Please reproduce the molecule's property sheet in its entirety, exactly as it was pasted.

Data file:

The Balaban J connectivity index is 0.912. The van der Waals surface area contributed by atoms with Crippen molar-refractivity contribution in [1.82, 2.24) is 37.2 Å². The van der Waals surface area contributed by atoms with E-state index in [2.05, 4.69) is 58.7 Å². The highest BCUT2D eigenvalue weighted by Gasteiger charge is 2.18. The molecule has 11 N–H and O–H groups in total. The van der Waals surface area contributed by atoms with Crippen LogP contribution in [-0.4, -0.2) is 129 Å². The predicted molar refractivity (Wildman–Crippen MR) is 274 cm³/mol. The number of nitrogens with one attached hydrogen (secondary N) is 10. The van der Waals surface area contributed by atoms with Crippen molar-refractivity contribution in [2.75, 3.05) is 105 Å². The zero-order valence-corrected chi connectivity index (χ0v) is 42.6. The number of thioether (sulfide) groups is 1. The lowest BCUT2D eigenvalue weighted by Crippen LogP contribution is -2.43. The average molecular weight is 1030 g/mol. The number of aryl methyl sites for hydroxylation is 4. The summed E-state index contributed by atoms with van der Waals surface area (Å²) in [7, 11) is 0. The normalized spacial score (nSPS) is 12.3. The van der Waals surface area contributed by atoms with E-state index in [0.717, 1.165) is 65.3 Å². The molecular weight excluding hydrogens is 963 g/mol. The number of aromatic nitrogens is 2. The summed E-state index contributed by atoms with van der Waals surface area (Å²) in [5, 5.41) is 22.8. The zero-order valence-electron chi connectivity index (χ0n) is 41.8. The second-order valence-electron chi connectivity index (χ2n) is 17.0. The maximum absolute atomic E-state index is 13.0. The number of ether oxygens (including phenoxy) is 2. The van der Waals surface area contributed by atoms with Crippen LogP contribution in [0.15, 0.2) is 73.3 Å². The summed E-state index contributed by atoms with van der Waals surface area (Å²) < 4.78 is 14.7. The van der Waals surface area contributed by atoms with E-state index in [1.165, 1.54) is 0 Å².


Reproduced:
The Balaban J connectivity index is 0.912. The van der Waals surface area contributed by atoms with Crippen molar-refractivity contribution in [1.82, 2.24) is 37.2 Å². The van der Waals surface area contributed by atoms with E-state index in [2.05, 4.69) is 58.7 Å². The highest BCUT2D eigenvalue weighted by Gasteiger charge is 2.18. The molecule has 11 N–H and O–H groups in total. The van der Waals surface area contributed by atoms with Crippen LogP contribution in [-0.4, -0.2) is 129 Å². The predicted molar refractivity (Wildman–Crippen MR) is 274 cm³/mol. The number of nitrogens with one attached hydrogen (secondary N) is 10. The van der Waals surface area contributed by atoms with Crippen molar-refractivity contribution in [2.75, 3.05) is 105 Å². The zero-order valence-corrected chi connectivity index (χ0v) is 42.6. The number of thioether (sulfide) groups is 1. The lowest BCUT2D eigenvalue weighted by Crippen LogP contribution is -2.43. The average molecular weight is 1030 g/mol. The number of aryl methyl sites for hydroxylation is 4. The summed E-state index contributed by atoms with van der Waals surface area (Å²) in [7, 11) is 0. The normalized spacial score (nSPS) is 12.3. The van der Waals surface area contributed by atoms with E-state index in [0.717, 1.165) is 65.3 Å². The molecular weight excluding hydrogens is 963 g/mol. The number of aromatic nitrogens is 2. The summed E-state index contributed by atoms with van der Waals surface area (Å²) in [5, 5.41) is 22.8. The zero-order valence-electron chi connectivity index (χ0n) is 41.8. The second-order valence-electron chi connectivity index (χ2n) is 17.0. The maximum absolute atomic E-state index is 13.0. The number of ether oxygens (including phenoxy) is 2. The van der Waals surface area contributed by atoms with Crippen LogP contribution in [0.15, 0.2) is 73.3 Å². The summed E-state index contributed by atoms with van der Waals surface area (Å²) < 4.78 is 14.7. The van der Waals surface area contributed by atoms with E-state index in [1.165, 1.54) is 0 Å².